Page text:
A Writer? Who, Me?

7 Steps I Took Through the Mine Fields Above my Heart Chakrah Before I Decided to could call Myself an Author! Mary Ellen Latela

Seven Steps on the Writing Ladder

  1. Having the Tools

Mom was very busy with the four of us, but she had a brilliant idea which made it possible for any of us to explore. There was a card table in the corner of the kitchen, and piled upon it were crayons, pencils, construction paper, and the marble pattern notebooks which I still buy to use for journals and for ideas, drafts, etc.

(She also played music much of the day – from classic to contemporary and though she was not a scientist, she couldn’t help but notice the calming effect of that.So, I wrote little stories, made greeting cards, and all. The diagram below is the result of many hours of doodling before I made my career choices.

My first success in writing was winning the annual Clean Up Week song contest in Grade Two. Another student and I were rewarded with a book. I felt good for at least a day!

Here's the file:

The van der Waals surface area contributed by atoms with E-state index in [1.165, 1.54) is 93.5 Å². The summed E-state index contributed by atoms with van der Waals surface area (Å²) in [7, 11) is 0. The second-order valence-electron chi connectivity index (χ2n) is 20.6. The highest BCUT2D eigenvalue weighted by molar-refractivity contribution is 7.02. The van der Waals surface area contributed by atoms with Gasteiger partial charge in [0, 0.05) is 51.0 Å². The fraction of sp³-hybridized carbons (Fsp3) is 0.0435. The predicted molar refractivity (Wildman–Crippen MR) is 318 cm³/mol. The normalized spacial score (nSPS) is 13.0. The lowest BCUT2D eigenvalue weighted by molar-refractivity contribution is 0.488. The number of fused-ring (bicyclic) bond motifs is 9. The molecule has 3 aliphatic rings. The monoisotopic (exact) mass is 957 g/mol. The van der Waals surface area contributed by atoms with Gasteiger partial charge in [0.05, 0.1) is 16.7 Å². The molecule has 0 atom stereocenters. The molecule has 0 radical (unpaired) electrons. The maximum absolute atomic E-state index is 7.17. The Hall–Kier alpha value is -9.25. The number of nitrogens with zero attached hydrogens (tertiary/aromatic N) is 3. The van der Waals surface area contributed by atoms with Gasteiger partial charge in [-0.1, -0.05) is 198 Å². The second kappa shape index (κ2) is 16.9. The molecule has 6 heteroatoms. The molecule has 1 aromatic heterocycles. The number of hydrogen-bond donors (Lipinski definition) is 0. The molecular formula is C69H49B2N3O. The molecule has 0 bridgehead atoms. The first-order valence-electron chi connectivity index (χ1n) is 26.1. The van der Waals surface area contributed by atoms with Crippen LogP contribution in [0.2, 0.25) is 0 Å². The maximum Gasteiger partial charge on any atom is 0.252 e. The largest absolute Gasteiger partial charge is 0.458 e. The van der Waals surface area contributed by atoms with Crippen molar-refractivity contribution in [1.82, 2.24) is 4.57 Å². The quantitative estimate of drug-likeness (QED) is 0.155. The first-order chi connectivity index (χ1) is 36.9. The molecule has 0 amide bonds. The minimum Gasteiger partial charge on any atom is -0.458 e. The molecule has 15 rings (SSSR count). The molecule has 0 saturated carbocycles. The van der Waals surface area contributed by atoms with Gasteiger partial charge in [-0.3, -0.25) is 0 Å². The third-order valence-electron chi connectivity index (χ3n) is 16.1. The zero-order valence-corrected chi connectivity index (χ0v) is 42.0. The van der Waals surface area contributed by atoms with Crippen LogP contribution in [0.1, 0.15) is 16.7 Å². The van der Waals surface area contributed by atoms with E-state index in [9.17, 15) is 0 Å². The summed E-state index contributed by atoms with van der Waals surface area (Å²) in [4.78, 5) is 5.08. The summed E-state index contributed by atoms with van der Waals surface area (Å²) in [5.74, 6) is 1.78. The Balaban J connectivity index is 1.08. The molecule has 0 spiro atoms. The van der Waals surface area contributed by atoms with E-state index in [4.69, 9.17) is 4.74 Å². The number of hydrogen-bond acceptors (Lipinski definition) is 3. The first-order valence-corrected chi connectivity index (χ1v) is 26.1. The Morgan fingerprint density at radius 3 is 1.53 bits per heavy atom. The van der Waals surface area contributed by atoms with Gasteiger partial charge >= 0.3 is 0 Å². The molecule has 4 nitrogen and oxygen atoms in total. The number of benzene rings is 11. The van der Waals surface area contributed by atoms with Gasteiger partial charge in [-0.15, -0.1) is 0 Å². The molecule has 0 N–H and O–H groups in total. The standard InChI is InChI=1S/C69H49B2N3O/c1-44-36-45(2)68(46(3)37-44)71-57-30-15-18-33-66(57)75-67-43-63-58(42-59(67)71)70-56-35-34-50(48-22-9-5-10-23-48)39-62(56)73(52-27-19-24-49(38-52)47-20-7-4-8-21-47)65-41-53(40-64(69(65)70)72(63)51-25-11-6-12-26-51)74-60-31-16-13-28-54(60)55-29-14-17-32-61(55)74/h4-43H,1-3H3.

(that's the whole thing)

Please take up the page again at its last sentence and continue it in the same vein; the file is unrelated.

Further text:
1. Getting my very own library card, my most precious ID, was my key to the universe.

Getting my library card was like Christmas.  Visiting that brick schoolhouse became a regular trip. A bunch of friends would walk the mile to the public library to return and take out books. The librarian made suggestions.

We used pencil and newspaper print to write the registration numbers of books we wanted. There were no computers, so if we were looking up information for a report, we had to copy by hand, remembering to write the title, author, date published. Pluto was still a planet back then.

Reference books did not leave the library, so we did a lot of hand-copying. The pre-teen books, then teen classics were full of adventures we didn’t even dream about.

We all walked home. We did know that causing any trouble was a recipe for disaster, so we only acted up at home. I love reading and I still read many books, expanding my list to areas which I never dreamed of.

3. Making writing a priority

Periodically our teachers would send our best work into scholastic writing center contests and we’d proudly bring home a certificate.Writing was a major chunk of our school days, and as we plowed through “the classics, there was in-class reading out loud, questions to answer in writing, and a few tests. I thought it would be cool to write for a living. I knew from a couple of artists and musicians in the family to keep my day until I was sure.